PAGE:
- Old Horn
- Ba Dum Tss
- La Cucaracha
The Drive and Summon sounds have the same 10 options. They are as follows:
- What appears to be a snake and saxaphone icon (not sure what this means, maybe slow jazz?)
- Polynesian Elevator Music
- Toss a Coin
- Rock n’ Roll
- Ice Cream (I was expecting this to sound more like an ice cream truck sound)
- Merry Go Round
Play Current Media
By clicking on “Play Current Media”, the external speaker will play the same sound that you currently have playing inside.
Custom Sounds for Your Tesla Boombox
To play custom sounds, you can add files to a USB flash drive. It’s been recommended to use a separate flash drive from your Sentry Mode drive. The instructions from Tesla state that you can upload up to 5 custom sounds. To do this, you’ll need a properly formatted flash drive and create a new folder titled “Boombox”. Simply save your MP3 files into this folder.
Once you have your flash drive ready with your MP3’s, simply plug it into a USB port. Now, when you go to the drop down menu’s you should see your custom MP3 files listed (in additional to the built-in Tesla ones).
If you need help on how to format your flash drive on a Mac, follow these steps:
- Insert your flash drive into a USB port on your computer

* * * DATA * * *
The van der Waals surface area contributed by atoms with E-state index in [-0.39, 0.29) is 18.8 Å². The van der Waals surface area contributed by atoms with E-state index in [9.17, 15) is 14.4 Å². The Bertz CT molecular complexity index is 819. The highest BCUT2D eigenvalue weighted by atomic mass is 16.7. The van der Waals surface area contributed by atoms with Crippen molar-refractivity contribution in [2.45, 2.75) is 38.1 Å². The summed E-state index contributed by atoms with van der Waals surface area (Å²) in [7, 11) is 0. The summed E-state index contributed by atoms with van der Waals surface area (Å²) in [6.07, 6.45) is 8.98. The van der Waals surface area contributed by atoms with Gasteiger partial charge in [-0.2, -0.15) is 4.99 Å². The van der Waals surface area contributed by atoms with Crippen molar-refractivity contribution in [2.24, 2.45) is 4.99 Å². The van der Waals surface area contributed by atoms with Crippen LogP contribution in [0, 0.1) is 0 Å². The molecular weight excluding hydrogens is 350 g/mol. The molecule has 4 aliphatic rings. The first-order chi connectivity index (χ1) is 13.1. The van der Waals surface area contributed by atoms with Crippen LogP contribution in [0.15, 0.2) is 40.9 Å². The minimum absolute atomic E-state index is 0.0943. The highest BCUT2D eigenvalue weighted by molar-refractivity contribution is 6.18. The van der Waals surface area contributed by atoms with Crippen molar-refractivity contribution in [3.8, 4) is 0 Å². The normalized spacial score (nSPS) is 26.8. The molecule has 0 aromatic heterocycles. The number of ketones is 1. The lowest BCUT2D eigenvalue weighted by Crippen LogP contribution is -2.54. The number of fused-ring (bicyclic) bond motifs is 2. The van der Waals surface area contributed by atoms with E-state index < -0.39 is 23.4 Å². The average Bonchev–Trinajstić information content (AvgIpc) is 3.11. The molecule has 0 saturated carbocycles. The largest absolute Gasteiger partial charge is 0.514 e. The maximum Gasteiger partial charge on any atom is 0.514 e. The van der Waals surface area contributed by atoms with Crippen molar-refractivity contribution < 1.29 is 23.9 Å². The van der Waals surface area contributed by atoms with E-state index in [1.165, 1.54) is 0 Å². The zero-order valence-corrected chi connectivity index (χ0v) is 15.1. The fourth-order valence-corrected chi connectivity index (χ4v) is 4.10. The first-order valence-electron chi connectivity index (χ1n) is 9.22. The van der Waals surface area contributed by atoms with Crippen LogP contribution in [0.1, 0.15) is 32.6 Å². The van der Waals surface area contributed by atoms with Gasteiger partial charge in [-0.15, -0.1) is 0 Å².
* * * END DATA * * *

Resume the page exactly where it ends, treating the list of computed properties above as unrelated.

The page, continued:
- Open Disk Utility
- Select your flash drive on the left (make sure you select the appropriate drive!) You don’t want to accidentally erase important data
- Once your drive is selected, click on Erase
5. Choose a name for your Flash Drive (You should be able to choose anything here). Make sure to select ExFAT. I went with Master Boot Record for the scheme. Then click Erase
6. Now create a new folder titled “Boombox”. Add your MP3’s to this folder and you’ll be ready to plug your Flash drive into your Tesla’s USB port.
After you’ve inserted your Flash Drive, you should now see your custom sounds added to the drop down menus. Tesla will automatically put “USB” in front of your file name. I added some Knight Rider and Airwolf MP3 files.
Note On Changing Sounds
At least in this initial release, any time you turn your car off it will reset the horn, driving, and summon sounds back to default. It would be great if Tesla allows you to save some of these settings in a future release.
Is It Legal?
Tesla makes mention of checking your local laws regarding the use of this feature in public spaces. In the United States, individual states will have their own vehicle laws. Horn requirements and even the use of external speakers are likely buried in them somewhere.
This is a fun new feature Tesla has added. Kids (and adults alike) really seem to get a kick out of it. It makes me wonder what younger generations who experience these features will look for in vehicles when they’re old enough to drive. Will they want one that’s boring and never receives updates?
When owners first heard about a Pedestrian Warning System being added to the Model 3 a little over a year ago, many people wanted to know how it could be disabled or removed. Now, several people are wanting to know how they can retrofit one onto their older vehicles if it didn’t come with one.